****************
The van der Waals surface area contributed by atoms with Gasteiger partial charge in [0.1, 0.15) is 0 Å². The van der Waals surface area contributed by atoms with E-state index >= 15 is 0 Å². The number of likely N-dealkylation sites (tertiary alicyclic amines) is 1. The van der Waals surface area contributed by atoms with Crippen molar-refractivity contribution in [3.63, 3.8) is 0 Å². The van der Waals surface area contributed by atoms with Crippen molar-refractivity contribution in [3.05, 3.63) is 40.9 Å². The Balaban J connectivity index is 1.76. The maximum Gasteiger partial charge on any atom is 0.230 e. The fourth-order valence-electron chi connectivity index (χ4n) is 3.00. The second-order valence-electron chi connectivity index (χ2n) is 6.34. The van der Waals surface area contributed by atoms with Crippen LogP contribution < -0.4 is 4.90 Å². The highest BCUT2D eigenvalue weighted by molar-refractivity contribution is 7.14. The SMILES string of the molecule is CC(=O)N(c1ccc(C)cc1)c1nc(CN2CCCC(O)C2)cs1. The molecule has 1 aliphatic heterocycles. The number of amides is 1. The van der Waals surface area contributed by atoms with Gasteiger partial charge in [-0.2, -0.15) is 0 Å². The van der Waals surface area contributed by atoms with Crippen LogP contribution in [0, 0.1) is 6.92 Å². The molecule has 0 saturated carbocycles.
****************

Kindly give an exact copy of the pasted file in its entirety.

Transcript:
The van der Waals surface area contributed by atoms with Gasteiger partial charge in [0.1, 0.15) is 0 Å². The van der Waals surface area contributed by atoms with E-state index >= 15 is 0 Å². The number of likely N-dealkylation sites (tertiary alicyclic amines) is 1. The van der Waals surface area contributed by atoms with Crippen molar-refractivity contribution in [3.63, 3.8) is 0 Å². The van der Waals surface area contributed by atoms with Crippen molar-refractivity contribution in [3.05, 3.63) is 40.9 Å². The Balaban J connectivity index is 1.76. The maximum Gasteiger partial charge on any atom is 0.230 e. The fourth-order valence-electron chi connectivity index (χ4n) is 3.00. The second-order valence-electron chi connectivity index (χ2n) is 6.34. The van der Waals surface area contributed by atoms with Crippen LogP contribution < -0.4 is 4.90 Å². The highest BCUT2D eigenvalue weighted by molar-refractivity contribution is 7.14. The SMILES string of the molecule is CC(=O)N(c1ccc(C)cc1)c1nc(CN2CCCC(O)C2)cs1. The molecule has 1 aliphatic heterocycles. The number of amides is 1. The van der Waals surface area contributed by atoms with Gasteiger partial charge in [-0.2, -0.15) is 0 Å². The van der Waals surface area contributed by atoms with Crippen LogP contribution in [0, 0.1) is 6.92 Å². The molecule has 0 saturated carbocycles.